Merryweather ‘Valiant’ engines. This model was the company’s answer to the British Government’s request for a steam pump that was sufficiently portable to allow it to be taken ashore on a boat, and powerful enough to quickly fill the tanks of warships. It had been put forward by the Captain of H.M.S ‘Valiant’ and pushed forward by the Admiralty. Merryweather more than fulfilled the request producing an engine that came in three sizes, the smallest of which weighed just 7cwt. with an of output that ranged from 100gpm for the No1 size upto 260gpm for the No3 size. The No2 delivered 200gpm.
I know little of the history, or use, of ‘Woudse’. This ‘Valiant’ is one of two that I photographed at the Bedfordshire Steam and Country Fayre in September 2001. Included in displays was a Steam Fire engine Spectacular which hosted the greatest number of steam fire engines that I have ever seen in one place. A wonderful display. This engine has been fitted with a new boiler and is managed by Stichting Historisch Brandweermaterieel (SHB) in Holland.
This example of a Valiant was purchased in February 1918, by 1918 Great Yarmouth Port and Haven Commisioners for washing down fish wharfs. It remained in use until May 1949 and is now on display in the town’s ‘Tower and Curing Works Museum’. Another example of the various uses to which this versatile engine was put to use.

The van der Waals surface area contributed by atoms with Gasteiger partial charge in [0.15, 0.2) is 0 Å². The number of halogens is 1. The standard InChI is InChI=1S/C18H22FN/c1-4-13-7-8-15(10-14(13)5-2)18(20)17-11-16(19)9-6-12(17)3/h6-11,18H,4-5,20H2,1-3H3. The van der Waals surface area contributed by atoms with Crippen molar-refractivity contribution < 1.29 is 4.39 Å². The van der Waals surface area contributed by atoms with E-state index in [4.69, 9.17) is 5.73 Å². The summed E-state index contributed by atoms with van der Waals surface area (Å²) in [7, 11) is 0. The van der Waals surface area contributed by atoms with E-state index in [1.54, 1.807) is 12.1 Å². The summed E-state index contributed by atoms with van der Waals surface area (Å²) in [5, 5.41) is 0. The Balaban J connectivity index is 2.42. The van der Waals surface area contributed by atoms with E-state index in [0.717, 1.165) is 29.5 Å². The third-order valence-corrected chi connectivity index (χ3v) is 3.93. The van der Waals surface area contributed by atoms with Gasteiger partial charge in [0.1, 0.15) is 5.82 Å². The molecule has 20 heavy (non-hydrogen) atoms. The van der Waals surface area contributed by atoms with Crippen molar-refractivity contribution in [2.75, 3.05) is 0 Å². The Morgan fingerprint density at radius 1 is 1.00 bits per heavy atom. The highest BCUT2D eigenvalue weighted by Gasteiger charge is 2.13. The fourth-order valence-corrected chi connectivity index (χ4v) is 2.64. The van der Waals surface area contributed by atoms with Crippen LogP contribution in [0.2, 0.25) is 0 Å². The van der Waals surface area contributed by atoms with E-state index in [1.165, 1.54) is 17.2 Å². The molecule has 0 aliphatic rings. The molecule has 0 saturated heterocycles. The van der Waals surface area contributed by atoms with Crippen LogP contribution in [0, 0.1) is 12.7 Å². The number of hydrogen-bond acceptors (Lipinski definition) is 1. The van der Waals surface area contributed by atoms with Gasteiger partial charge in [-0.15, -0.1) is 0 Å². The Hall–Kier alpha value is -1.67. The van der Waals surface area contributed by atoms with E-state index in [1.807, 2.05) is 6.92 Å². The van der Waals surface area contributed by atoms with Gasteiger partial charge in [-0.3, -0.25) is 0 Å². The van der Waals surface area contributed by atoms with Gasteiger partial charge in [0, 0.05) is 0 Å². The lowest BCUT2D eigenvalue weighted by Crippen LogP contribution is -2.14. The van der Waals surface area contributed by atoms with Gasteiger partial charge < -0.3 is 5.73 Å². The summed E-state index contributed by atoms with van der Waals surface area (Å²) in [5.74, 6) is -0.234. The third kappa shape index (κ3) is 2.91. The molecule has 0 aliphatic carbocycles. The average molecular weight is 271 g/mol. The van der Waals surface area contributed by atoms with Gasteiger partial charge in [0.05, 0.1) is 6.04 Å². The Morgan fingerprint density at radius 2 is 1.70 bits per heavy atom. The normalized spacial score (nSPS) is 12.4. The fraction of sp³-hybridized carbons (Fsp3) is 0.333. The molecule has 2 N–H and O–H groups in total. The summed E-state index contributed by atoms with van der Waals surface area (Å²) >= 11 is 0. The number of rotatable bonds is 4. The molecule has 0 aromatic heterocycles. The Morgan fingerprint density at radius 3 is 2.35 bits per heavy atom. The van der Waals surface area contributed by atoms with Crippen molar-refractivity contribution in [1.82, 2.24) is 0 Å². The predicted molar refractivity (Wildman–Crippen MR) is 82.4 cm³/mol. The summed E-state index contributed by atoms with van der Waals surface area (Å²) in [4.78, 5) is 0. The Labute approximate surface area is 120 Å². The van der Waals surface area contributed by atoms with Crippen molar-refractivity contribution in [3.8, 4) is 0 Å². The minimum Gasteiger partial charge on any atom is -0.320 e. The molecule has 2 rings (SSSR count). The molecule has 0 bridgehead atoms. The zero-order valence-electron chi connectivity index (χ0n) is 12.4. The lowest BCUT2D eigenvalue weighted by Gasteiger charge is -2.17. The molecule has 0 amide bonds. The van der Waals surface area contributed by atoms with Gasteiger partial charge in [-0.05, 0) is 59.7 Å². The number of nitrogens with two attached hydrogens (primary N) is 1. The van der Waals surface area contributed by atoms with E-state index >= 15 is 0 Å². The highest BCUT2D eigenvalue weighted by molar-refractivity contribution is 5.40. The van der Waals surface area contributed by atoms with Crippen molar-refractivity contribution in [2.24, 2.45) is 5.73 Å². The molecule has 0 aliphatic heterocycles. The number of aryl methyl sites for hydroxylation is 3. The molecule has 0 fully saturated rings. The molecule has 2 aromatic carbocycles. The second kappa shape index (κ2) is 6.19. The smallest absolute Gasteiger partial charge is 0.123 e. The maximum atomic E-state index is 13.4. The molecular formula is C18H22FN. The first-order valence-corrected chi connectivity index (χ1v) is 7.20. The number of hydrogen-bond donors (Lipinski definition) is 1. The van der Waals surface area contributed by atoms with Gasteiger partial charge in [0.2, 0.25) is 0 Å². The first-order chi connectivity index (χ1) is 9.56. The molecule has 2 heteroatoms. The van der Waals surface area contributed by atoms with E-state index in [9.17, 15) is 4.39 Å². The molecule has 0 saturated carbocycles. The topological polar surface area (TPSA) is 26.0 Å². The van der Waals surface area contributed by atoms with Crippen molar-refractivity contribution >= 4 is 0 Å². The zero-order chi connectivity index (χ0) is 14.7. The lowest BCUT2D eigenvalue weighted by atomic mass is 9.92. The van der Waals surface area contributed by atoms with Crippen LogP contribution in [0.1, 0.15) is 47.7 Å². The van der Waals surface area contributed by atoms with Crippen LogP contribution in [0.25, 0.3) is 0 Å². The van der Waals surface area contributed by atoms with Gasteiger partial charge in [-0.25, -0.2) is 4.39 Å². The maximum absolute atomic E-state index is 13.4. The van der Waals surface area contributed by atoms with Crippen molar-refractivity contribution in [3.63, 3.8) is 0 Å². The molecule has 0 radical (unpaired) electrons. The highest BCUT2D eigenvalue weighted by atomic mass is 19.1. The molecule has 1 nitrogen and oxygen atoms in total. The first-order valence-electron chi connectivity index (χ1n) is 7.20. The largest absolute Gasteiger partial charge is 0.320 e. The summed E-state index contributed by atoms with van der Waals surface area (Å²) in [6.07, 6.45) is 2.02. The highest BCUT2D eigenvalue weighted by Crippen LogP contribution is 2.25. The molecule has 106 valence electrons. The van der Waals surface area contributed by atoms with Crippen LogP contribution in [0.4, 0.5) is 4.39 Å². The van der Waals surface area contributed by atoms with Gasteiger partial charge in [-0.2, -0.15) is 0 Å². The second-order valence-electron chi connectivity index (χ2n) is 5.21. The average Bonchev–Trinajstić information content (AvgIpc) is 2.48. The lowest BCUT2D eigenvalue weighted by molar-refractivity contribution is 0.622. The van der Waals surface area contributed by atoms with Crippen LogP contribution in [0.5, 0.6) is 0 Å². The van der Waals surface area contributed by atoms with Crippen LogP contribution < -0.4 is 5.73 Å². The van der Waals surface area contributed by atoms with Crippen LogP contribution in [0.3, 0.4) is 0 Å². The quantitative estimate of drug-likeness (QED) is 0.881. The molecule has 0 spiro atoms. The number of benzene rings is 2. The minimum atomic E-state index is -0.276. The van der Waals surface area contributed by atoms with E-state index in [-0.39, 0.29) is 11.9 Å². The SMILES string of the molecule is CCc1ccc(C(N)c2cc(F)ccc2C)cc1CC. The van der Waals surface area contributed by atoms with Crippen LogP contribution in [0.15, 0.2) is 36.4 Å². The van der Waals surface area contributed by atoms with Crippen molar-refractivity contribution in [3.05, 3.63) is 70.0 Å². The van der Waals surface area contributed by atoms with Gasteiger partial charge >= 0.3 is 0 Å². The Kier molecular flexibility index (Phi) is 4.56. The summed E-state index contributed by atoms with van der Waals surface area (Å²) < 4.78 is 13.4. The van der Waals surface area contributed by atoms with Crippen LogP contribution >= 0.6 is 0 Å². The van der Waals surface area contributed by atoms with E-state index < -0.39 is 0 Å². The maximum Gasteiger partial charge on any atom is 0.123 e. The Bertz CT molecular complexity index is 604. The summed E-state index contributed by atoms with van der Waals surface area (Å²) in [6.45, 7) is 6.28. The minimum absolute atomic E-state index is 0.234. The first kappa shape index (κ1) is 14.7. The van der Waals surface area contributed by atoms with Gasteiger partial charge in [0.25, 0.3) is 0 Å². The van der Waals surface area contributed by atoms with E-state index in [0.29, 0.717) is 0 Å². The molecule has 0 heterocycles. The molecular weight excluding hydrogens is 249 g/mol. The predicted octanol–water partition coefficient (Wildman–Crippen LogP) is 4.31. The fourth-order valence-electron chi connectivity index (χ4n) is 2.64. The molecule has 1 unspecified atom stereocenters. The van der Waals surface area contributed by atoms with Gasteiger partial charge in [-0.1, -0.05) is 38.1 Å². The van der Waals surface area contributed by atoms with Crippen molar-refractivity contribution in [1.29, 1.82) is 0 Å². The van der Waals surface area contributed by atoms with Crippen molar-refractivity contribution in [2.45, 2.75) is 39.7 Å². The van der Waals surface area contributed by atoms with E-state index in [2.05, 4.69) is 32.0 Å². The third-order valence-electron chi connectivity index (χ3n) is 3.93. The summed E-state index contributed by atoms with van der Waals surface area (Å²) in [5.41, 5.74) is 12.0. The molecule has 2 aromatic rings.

My thanks to Norfolk Museum and Archaeology Service for the above details.
My thanks to the staff at the museum for the above imformation, and the Hampshire Fire and Rescue Service for the photograph.
There is a Merryweather Valiant in the “Bakkersmolen” collection at Wildert north of Antwerp. Kevin Hoggett informs me.
This Merryweather Valiant is working order and is owned and operated by Mr Daniel Veerman of Eeklo in Belgium. It was recently seen at this years Maldegem Steam festival. My correspondent writes that “Daniel found the pump in as new condition – stored apparently since the war unused. It is in full working order.The trolley is a recent creation in order to make it transportable. The wheels are easily removed for steaming.”
These details and photograph were kindly supplied by Kevin Hoggett.
Merryweather & Sons ‘Valiant’.
Ron Henderson sent me information regarding this engine recently. Sadly it seems that since taking the photograph in July 2009 the Fire museum has been forced to close due to the dockyard wanting the property and the exhibits dipersed.